CTV-N-2 Gorgon IIC
The CTV-N-2 Gorgon IIC – also designated KGN, KUN, and CTV-2 – was an experimental drone, originally intended as a surface-to-surface missile, developed by the United States Navy near the end of World War II. It was used to test control and homing systems for guided missiles, and was also produced in small numbers as a target drone under the designations TD3N and KD2N.
| CTV-N-2 Gorgon IIC|
A KUN-1 (Gorgon IIC) in 1947
|Type||Propulsion test vehicle|
|Place of origin||United States|
|Used by||United States Navy|
|Designer||Naval Aircraft Modification Unit|
|Manufacturer||Singer Manufacturing Company|
|Mass||1,950 pounds (880 kg)|
|Length||19 feet 7 inches (5.97 m)|
|Engine||one Naval Engineering Experiment Station 14" pulsejet|
330 lbf (1,500 N) thrust
|Wingspan||11 feet 6 inches (3.51 m)|
|80 miles (130 km)|
|Speed||450 mph (720 km/h)|
|Active radar homing|
Design and development
Late in World War II, the U.S. Navy began development of a pulsejet-powered bombardment missile, intended to be launched from ships for use against targets ashore; in April 1945, plans for the invasion of Japan called for the production of "several hundred" missiles, named Gorgon IIC; initially, 20 prototype missiles were to be produced by the Naval Aircraft Modification Unit in Pennsylvania, while an order for 100 was placed with the Singer Manufacturing Company, a sewing machine manufacturer, in August 1945. The end of the war saw the cancellation of the production plans, however development continued, and in October 1945 the Gorgon IIC received the designation KGN-1.
The Gorgon IIC was very similar in design to the Gorgon IIA air-to-air missile, being of canard configuration with a high-mounted monoplane wing and vertical and ventral stabilizing fins. The pulsejet, developed at the Naval Engineering Experiment Station, was 14 inches (360 mm) in diameter and was mounted above the rear fuselage; launch was from the ground using a catapult or sled with a 900 lbf (4,000 N) rocket booster, or from a carrier aircraft. In its original, bombardment configuration, the Gorgon IIC was intended to use active radar homing, similar to that used on the Bat guided bomb.
Testing of the Gorgon IIC began in 1946; late that year it was redesignated KUN-1 to reflect its non-combat role, while in September 1947 it was redesignated CTV-2, and in 1948 received its definitive designation of CTV-N-2. Gorgon IIC was used to test guidance and control devices for guided missile development; in 1950, an active radar guidance system was trialled using a CTV-N-2, successfully homing from a distance of 9 nautical miles (17 km; 10 mi). Trials of the Gorgon IIC were considered generally satisfactory by the Navy.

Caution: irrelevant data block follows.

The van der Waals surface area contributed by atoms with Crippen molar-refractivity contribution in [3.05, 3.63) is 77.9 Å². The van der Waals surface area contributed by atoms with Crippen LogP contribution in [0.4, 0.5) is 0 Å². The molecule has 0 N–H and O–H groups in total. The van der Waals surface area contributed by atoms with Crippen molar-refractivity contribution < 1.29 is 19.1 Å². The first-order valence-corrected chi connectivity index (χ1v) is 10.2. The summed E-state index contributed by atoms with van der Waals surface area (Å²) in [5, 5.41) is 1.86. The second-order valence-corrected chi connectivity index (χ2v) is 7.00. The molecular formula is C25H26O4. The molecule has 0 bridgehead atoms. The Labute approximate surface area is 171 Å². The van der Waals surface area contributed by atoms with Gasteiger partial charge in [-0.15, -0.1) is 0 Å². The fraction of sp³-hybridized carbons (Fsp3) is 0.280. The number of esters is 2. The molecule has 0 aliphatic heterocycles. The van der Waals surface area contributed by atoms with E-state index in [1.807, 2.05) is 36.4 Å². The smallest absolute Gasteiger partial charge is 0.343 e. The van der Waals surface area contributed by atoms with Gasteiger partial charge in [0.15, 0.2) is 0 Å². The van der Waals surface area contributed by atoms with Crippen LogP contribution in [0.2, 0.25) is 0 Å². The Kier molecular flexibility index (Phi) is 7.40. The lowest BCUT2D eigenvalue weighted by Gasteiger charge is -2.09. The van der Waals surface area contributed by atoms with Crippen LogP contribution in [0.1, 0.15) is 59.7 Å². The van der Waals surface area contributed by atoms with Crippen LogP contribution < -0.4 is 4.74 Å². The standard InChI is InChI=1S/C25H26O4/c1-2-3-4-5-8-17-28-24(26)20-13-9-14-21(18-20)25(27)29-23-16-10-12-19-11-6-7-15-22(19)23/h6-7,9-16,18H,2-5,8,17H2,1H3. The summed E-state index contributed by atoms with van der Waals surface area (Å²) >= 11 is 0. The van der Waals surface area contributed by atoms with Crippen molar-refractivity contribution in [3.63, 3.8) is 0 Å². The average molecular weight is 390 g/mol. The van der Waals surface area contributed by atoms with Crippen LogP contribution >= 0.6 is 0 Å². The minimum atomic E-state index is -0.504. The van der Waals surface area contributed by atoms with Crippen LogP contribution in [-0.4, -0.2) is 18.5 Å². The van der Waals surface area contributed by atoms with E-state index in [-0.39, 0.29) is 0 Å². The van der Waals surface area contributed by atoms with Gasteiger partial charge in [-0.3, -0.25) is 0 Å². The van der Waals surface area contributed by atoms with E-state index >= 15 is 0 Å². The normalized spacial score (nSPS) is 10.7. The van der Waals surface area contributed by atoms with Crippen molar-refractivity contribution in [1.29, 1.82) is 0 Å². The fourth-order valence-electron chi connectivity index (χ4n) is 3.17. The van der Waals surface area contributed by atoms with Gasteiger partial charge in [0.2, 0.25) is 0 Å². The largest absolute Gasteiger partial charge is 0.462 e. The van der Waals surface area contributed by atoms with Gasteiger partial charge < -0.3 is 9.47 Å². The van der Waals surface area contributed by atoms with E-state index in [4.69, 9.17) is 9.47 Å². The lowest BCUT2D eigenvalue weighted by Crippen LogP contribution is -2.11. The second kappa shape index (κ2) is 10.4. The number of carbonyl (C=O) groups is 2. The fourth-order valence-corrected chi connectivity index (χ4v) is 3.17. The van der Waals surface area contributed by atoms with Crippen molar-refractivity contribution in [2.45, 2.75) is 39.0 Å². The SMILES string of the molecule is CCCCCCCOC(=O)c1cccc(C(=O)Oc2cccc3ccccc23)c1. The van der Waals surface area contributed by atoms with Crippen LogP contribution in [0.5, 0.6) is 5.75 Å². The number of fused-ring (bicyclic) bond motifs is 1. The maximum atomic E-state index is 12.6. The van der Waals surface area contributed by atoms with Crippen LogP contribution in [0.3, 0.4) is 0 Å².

Eight target drone versions of the Gorgon IIC, originally designated TD3N-1 but, in March 1946, redesignated KD2N-1, were also produced; the KD2N was used in parachute-recovery trials around 1950.
The RTV-N-15 Pollux was derived from the Gorgon IIC airframe, the pulsejet engine being moved to an internal mounting, and it was intended to use a mixture of radar and infrared guidance. Pollux was first flown in 1948, however by 1951 it had been flown only three times, and the program was cancelled.
- Ordway and Wakeford 1960, p.181.
- Parsch 2005
- White 1991, p.36.
- "Links to the Past: Michiana History – Record Detail: Singer Sewing Machine Company – 1927". South Bend, IN: St. Joseph County Public Library. Retrieved 2017-12-06.
- Friedman 1982, p.201
- Ordway and Wakeford 1960, p.182.
- "RTV-N-15 drone". National Air and Space Museum. Smithsonian Institution. 26 September 2016. Retrieved 2017-12-04.
- Friedman, Norman (1982). U.S. Naval Weapons: Every gun, missile, mine, and torpedo used by the U.S. Navy from 1883 to the present day. Annapolis, MD: Naval Institute Press. ISBN 978-0-87021-735-7.
- Ordway, Frederick Ira; Ronald C. Wakeford (1960). International Missile and Spacecraft Guide. New York: McGraw-Hill. ASIN B000MAEGVC.
- Parsch, Andreas (4 January 2005). "Martin ASM-N-5 Gorgon V (and other NAMU Gorgon variants)". Directory of U.S. Military Rockets and Missiles, Appendix 1: Early Missiles and Drones. Designation-Systems. Retrieved 2017-12-04.
- White, Maxwell (1991). An Interpretative History of the Pacific Missile Test Center: The Genesis, Road to Point Mugu, 1936–1946. Point Mugu, CA: Pacific Missile Test Center. ASIN B00010AIGU.